I hope that, should I be successful at the next general election,  I can use my professional training and experience to advocate for animal welfare, farming and environmental standards to ensure that legislation going forward is fit for purpose and actually reflect the desires of the overwhelming majority of the public who are feeling so let down by the indifferent attitude of Conservative MPs to animal welfare and environmental issues.

* Danny Chambers is a veterinary surgeon, trustee of a mental health charity, and is the Liberal Democrat parliamentary candidate for Winchester.

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5 Comments

  • …trade deals that undermine our animal welfare and environmental standards.

    Non of our new trade deals change our animal welfare, environmental, or food standards. For example, imported Australian beef has to be produced on EUCAS accredited farms – the exact same standard as required by the EU under which we’ve been importing Australian beef for decades.

    ‘The European Union cattle accreditation scheme (EUCAS)’:
    https://www.mla.eu/articles/supply-chain/the-eucas-scheme/

    To make sure that Australian beef supplied to the EU meets this regulatory standard, the Australian beef industry established the European Union Cattle Accreditation Scheme (EUCAS). Under the system, cattle destined for Europe are completely segregated, resulting in a completely separate supply chain for HGP-free cattle.

  • Excellent article. I totally agree with you. What reason did the Government give for dropping this important bill?

  • Jason Connor 2nd Jul '23 - 1:47pm

    I agree the Bill is important but one thing I would add is the cost of vet bills. People get very worried about their pets when they are poorly but visiting a vet is prohibitive for many people particularly on lower incomes. Can anything be done on this? How about a sort of NHS for pets like the PDSA but an expansion of them. There are too few of them at the moment and then you have to claim certain benefits to be eligible for treatment. Increasingly people who were able to afford vet fees before are now finding it more difficult with the cost of food, energy prices and high inflation. I for one would welcome moves towards a system which enables people with pets and animals to get treatment for them which is more affordable.

  • This places our farmers at a competitive disadvantage…

    Much the most competition for UK farmers comes from the EU whose farmers are heavily subsidised, closer, operate with the same seasonality, and have full tariff and quota free access to the UK market.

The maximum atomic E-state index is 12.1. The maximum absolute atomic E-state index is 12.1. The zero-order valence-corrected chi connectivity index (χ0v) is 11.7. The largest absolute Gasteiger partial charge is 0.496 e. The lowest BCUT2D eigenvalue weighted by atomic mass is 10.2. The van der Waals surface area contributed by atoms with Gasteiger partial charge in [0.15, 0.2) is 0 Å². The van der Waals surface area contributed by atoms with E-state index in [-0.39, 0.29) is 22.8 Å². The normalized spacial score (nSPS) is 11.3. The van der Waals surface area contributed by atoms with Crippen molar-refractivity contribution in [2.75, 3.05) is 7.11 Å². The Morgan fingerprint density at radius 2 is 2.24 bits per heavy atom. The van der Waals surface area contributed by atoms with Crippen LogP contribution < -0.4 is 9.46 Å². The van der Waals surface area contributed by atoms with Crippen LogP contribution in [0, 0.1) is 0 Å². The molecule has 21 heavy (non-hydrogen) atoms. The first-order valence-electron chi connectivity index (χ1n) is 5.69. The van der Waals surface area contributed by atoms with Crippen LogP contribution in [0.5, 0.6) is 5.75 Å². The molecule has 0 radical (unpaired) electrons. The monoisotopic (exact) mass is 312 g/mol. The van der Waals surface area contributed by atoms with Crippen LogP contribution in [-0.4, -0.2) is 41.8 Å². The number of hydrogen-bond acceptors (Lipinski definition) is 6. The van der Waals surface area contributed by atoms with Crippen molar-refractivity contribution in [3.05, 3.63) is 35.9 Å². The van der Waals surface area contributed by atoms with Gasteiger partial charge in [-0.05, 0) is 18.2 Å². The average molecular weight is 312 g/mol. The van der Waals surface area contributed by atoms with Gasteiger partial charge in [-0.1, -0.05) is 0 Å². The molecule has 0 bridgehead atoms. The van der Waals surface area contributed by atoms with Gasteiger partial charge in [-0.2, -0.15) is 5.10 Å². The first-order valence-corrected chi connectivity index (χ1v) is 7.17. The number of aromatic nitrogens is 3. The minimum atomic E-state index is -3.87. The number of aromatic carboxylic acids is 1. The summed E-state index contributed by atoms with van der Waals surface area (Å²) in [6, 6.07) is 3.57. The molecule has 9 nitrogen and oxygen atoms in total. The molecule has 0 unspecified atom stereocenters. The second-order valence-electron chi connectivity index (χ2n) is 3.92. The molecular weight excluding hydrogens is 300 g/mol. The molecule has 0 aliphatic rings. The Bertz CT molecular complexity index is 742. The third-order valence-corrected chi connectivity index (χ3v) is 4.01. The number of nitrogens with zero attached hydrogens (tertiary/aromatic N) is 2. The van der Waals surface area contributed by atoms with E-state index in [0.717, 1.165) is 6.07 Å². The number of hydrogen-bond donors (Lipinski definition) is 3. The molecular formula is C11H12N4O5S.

‘Rishi Sunak is dead wrong about UK farming and the Australian trade deal’ [August 2022]:
    https://www.briefingsforbritain.co.uk/rishi-sunak-is-dead-wrong-about-uk-farming-and-the-australian-trade-deal/

    The UK’s new Australian and New Zealand trade deals are, if anything, overly protective of UK farmers to the detriment of UK consumers. […]

    Annex 2A contains Australian retained protections. It is very short, only one and a half pages. […]

    The UK version however, Annex 2B, runs to 14 pages and retains protections on agricultural products as follows:

    ‘Hancock and Kidman stake a claim for a piece of the new tariff-free UK beef market’ [June 2023]:
    https://www.kidman.com.au/hancock-and-kidman-stake-a-claim-for-a-piece-of-the-new-tariff-free-uk-beef-market/

    Slow start to tariff-free trade
    As of 23 June, the UK had taken only 173 tonnes of chilled Australian beef for the month of June, clearly indicating that there has been no ‘mad rush’ to push more Australian product into the market since the FTA was activated on June 1. […]

    The previous month of May – still under tariff burden – Australia exported 140t of beef to the UK, suggesting there has been little material effect on tonnages to this point.

  • Peter Hirst 10th Jul '23 - 1:16pm

    Animal rights is an issue that could distinguish us from the other Parties. Animals suffer and it is a fairly cheap and effective policy to outlaw unnecessary animal suffering. It resonates with the electorate and is a sure vote winner. It should be a key manifesto commitment, even a red line in any negotiations with Labour.